Need guidance on how to network a single font library for 5 computers in one studio

Discussion in 'Mac Apps and Mac App Store' started by lindsayanng, Feb 6, 2012.

  1. lindsayanng macrumors 68000


    May 4, 2008
    East Haven, CT
    So I have 3 27' imacs, a 21" imac, a mini, and two macbook pros (which don't NEED to connect but it wouldnt be terrible).

    I want to stay without legal usage rights for the fonts we purchase, which from what I understand, networking is within legal rights.

    I have no idea where to start. Currently each computer has it's own font library. There's likely a HUGE chunk of duplicates and ones that are unique to each computer. I am thinking about doing a diff/merge on all of the folders to come up with a master library that I could serve from either one of the computers or a harddrive.

    I am open to suggestions as to what to use to get this to happen. Honestly I've owned a graphic design firm for some time and our font management is atrocious so as it stands, there's no system.

    ANY direction is hugely appreciated.

    The programs we use the most are the adobe Creative Suite. Currently using Fontbook to manage fonts but would buy new software to make this happen. All computers run Lion.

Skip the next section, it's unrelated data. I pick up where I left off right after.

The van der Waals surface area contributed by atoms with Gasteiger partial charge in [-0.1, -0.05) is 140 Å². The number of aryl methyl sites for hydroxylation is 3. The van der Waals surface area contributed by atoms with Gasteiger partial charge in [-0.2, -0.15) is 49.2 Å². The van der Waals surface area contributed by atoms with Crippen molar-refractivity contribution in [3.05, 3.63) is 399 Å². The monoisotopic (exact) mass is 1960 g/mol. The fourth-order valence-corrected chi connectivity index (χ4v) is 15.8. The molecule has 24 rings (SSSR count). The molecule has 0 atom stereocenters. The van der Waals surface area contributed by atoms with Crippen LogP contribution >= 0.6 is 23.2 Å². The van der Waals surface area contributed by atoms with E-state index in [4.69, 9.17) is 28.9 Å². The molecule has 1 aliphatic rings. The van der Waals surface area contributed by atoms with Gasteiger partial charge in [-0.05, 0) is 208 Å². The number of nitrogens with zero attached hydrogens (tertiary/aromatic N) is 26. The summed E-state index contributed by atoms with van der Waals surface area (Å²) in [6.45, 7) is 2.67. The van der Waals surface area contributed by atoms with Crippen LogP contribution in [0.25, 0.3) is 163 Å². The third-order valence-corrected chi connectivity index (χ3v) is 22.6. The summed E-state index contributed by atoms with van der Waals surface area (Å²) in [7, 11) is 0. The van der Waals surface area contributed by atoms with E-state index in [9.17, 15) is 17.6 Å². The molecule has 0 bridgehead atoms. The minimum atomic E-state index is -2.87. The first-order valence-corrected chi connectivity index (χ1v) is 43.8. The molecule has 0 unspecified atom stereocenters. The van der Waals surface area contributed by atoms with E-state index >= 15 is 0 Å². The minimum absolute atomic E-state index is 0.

Thanks in advance.
  2. thankins macrumors 6502

    Oct 25, 2007
    You can use Dropbox - just read this here :) You have to use FontCase app - but it is an amazing app and much better to look at then the OS X Font app

    Here is the text:

    Font management is the nightmare of a lot of designers, and for good reasons. There are many different types of font formats for different uses, and it’s really difficult to keep up with updated versions of our fonts. PostScript Type 1, TrueType, OpenType PS, Font SuitCase, it never ends.

    Although there are fantastic syncing services out there for all types of user data (contacts, email, calendar events, keychains, etc.), there doesn’t seem to be a user-friendly and easy solution to sync fonts between computers. Here is the solution I figured out that worked best for me so far.

    Tools of the Trade:

    More than one Mac;
    A Dropbox account;
    A Fontcase license;
    A bunch of fonts;
    An Internet connection (duh!);
    Some time to spare.
    For this article, I will assume that you downloaded and installed Fontcase and Dropbox on all the computers you wanna sync your fonts accross.